Nazarene Vocational Institute Opens to Empower Girls in Ghana

By Tsakani Chambo


In Ghana, many girls are socialised into depending on men for the sake of making a living. Most families will focus on educating their sons, leaving their daughters without the necessary training and skills to be independent. In the past, the church tried to send girls to different vocational institutes to provide them with skills, but they tended to be expensive. In response to this need, the church decided to start its own school and the Nazarene Vocation Institute was opened on the 1st of July 2023.

The school beautifully reflects God’s heart for justice and equality. Rev. Frank Mills states, “It is our vision that this school will empower and build the resilience of vulnerable girls in poverty to become self-sufficient and contribute to their families and communities by developing productive skills, opportunities to earn income, and confidence in their own values and abilities.” The school aims to work with local churches, authorities, and community organisations to help create lasting partnerships as the girls who come through the school are empowered.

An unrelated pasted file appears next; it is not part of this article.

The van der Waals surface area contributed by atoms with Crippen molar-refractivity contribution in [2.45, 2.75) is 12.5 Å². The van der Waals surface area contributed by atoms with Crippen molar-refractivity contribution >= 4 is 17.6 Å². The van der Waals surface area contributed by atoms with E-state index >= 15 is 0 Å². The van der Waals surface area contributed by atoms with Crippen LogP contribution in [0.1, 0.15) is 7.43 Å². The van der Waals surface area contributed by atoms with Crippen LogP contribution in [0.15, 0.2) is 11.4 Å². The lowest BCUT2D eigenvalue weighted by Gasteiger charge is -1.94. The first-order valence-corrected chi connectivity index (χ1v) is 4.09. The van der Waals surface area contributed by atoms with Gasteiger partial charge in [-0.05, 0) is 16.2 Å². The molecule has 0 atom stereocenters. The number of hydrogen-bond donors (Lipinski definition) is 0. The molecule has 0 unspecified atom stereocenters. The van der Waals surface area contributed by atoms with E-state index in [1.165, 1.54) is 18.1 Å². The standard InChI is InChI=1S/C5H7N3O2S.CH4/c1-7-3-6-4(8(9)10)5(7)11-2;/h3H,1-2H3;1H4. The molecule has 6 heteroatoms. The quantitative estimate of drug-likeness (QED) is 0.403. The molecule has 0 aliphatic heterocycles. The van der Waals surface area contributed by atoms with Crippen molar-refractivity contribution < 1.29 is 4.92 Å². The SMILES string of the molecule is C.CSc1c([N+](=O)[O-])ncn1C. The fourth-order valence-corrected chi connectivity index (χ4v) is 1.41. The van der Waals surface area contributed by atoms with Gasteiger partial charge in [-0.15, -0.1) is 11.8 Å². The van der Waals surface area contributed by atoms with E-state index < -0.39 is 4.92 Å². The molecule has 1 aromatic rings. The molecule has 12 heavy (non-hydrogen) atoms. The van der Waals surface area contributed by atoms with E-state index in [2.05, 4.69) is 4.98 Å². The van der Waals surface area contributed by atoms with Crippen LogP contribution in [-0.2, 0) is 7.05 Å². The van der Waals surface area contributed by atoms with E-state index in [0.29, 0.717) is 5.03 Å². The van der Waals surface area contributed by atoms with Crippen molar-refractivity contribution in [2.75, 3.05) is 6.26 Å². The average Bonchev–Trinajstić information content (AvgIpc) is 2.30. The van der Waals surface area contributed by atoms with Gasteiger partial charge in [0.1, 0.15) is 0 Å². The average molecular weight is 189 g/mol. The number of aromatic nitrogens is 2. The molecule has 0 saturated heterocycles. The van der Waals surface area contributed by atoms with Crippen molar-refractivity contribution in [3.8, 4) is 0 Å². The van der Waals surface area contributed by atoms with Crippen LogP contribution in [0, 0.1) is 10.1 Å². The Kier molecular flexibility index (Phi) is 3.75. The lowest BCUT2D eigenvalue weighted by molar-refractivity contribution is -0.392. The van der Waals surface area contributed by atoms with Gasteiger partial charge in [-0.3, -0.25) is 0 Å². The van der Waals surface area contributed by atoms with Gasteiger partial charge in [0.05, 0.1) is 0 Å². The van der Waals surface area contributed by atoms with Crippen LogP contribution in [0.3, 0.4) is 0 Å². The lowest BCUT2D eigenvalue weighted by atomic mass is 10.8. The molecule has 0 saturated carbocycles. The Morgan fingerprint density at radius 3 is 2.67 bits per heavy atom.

The school currently has 48 students enrolled and 6 trainers. The skills being taught are baking, cooking, hair styling, sewing, bead crafting, entrepreneurship and saving, IT and graphic design, and making basic home products such as soap, hand sanitizer, glass cleaner, washing powder, and more!

Though it has only been open for a little over a month, the institute is already making a great impact. Esinam* had to drop out of school at the young age of 13 and did not have the opportunity to return as her parents used their limited recourses to educate their male children. She had to work on the family farm to support her parents and brothers. Now at the age of 25, she has received no training or education that provides her with the skills to earn her own income. Consequently, she had to accept proposals from men who promised that they would take care of her needs, but they never made a positive difference in her life. Esinam began to lose hope for her life and almost gave up; however, she took a step of faith and enrolled when the institute opened. Currently, she is being trained in sewing, plaiting hair, and making soap with local materials. She has a newfound hope and looks forward to graduating from the Institute in 6 months to open her own hair salon and sewing shop. She is already making an income from what she has learned by selling soap to meet her basic needs.


*Name changed for anonymity purposes